The Case for Black With a Capital B



Youth Fighting Fat (Part Two): "Soda-Free Kids"

Part 2 of a three-part series by Talia Whyte


This summer, the Boston Public Health Commission launched its Soda-Free Summer media challenge, which is an effort to call attention to the high caloric and high sugar content of soda and other artificial drinks. Sugar sweetened beverages (SSBs) are closely associated with a variety of health ailments in addition to obesity, such as diabetes, liver disease and tooth decay. Bostonians are being encouraged to choose healthier drink options like water, low-fat milk and small portions of 100 percent fruit juices.

According to statistics provided by the Commission, the highest consumers of SSBs are adolescents aged 12 to 19 years old, and particularly males, blacks, Latinos, low income residents and those with a family history of obesity. About half of Boston high school students are either overweight or at-risk of being overweight.

Most of the youth working on the social media project I met for this video said that they didn’t know much about the hazards of SSBs before this summer, but now felt obligated to educate others about making healthier drink choices. Many of them were even very knowledgeable about high fructose corn syrup, a corn sweetener that is ever-present in most industrialized foods and is a major factor in the nation’s high obesity rate.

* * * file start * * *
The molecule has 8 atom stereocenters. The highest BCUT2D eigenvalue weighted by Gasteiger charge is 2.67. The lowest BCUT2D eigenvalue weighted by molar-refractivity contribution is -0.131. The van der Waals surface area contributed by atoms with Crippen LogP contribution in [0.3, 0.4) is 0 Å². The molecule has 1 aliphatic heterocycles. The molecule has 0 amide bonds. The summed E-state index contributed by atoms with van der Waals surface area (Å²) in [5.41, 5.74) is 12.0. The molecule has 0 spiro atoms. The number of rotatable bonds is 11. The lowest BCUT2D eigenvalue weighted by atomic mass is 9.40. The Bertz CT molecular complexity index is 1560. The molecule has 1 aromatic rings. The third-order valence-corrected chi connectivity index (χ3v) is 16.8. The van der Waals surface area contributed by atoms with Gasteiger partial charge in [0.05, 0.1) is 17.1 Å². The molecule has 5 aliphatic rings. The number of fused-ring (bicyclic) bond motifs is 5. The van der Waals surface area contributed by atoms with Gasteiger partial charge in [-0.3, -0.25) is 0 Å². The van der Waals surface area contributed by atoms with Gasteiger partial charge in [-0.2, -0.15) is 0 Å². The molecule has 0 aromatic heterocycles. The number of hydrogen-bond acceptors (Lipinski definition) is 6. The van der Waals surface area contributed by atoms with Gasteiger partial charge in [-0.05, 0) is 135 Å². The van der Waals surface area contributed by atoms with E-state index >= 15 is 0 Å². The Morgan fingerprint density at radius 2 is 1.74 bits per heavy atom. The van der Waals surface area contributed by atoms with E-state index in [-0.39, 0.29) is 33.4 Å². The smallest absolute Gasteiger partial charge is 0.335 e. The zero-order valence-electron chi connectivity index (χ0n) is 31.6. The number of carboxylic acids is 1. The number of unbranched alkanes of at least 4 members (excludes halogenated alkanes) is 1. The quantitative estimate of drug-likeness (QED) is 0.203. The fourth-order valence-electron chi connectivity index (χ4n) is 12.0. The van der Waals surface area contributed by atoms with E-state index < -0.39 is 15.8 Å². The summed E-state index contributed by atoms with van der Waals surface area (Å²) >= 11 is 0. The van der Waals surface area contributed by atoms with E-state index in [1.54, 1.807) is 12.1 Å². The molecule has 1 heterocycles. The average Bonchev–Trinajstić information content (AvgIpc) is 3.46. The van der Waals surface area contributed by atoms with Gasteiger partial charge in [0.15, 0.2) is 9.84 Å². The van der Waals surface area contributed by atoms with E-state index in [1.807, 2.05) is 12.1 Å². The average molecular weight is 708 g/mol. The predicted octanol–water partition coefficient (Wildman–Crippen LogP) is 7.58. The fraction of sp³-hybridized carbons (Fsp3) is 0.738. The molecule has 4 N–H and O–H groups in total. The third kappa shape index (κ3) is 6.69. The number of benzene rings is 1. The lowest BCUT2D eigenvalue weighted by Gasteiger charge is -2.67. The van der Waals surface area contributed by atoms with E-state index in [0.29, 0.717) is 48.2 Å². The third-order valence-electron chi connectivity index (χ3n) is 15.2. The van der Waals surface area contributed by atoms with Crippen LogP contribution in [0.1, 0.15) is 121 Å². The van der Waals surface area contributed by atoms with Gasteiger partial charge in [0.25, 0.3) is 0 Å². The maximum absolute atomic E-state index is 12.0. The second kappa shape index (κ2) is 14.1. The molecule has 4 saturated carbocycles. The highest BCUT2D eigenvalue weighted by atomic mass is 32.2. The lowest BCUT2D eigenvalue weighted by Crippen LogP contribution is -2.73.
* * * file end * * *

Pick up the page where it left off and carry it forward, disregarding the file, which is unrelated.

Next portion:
During my research for this video, I learned a lot about Gatorade and other energy drinks. I am an avid runner, and while I knew that energy drinks were not a healthy drink for physical activity beforehand, learning about the high levels of sugar and caffeine in them put me off to them completely. Also, consuming sparking or carbonated water in large amounts can contribute to reduced calcium levels and higher risk of bone loss.

I guess you are never too old to learn about new things...